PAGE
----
Island Drift: NVA, James Johnston and Alan McAteer
New project promises immersive landscape photography experience
NVA have been creating public art for the last 25 years, using light, sound and movement to transform urban and rural spaces through temporary and permanent installations. This project marks a new point of departure for them, who are more used to ‘performing the landscape’, creating work made to be seen in the spaces where it was made. In contrast, the light installations made by NVA’s creative director Angus Farquhar, designer James Johnston and photographer Alan McAteer for the Island Drift project (with the help of a willing group of park rangers) were made solely to be seen in photographs.
Together over the past year, the artists have created a body of dramatic new work set in Loch Lomond & The Trossachs National Park, exploring the natural landscape through a variety of creative photographic techniques and light interventions. The digital images they produced during this time document the movement of light over large areas of land and water – combining elements of their own temporary, introduced light with naturally occurring sources has allowed the artists to create textural, atmospheric images filled with depth and space. Their photographs will be displayed as a series of light box images arranged into a quadriptych in the Street Level Photoworks space. When seen together the artists hope to reveal a greater understanding of the islands stretching across the southern reaches of Loch Lomond and the topography of the Highland boundary fault line.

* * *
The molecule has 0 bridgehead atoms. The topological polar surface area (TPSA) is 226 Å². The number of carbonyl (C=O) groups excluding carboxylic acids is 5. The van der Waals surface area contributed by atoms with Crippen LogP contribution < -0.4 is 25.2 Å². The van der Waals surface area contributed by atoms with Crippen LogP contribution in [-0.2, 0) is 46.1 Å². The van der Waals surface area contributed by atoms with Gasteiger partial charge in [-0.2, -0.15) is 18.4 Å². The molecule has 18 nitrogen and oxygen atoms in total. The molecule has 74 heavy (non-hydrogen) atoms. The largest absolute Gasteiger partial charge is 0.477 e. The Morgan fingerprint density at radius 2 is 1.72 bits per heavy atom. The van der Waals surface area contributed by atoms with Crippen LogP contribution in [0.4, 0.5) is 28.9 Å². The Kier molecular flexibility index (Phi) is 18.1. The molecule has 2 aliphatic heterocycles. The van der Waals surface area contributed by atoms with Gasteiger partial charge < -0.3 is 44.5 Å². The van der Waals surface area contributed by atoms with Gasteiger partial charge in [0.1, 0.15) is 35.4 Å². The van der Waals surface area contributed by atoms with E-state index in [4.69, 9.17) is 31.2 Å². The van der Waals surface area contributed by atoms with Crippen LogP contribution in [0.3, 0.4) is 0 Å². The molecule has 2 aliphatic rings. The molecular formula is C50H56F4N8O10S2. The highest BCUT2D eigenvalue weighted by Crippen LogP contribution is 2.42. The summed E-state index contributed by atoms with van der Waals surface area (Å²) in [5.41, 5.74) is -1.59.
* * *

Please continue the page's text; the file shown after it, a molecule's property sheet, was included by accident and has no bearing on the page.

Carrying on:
In the build up to this exhibition, NVA commissioned Street Level Photoworks to create the accompanying project, the Island Drift Engagement Programme, inviting primary school pupils from the Loch Lomond & The Trossachs area to explore experimental manual photography techniques such as slow shutter speed, painting with light, panoramas and depth of field, whose results were then exhibited at the Cashel Native Forest Centre earlier this year.
Island Drift, Street Level Photoworks, Sat 14 Nov–Sun 24 Jan.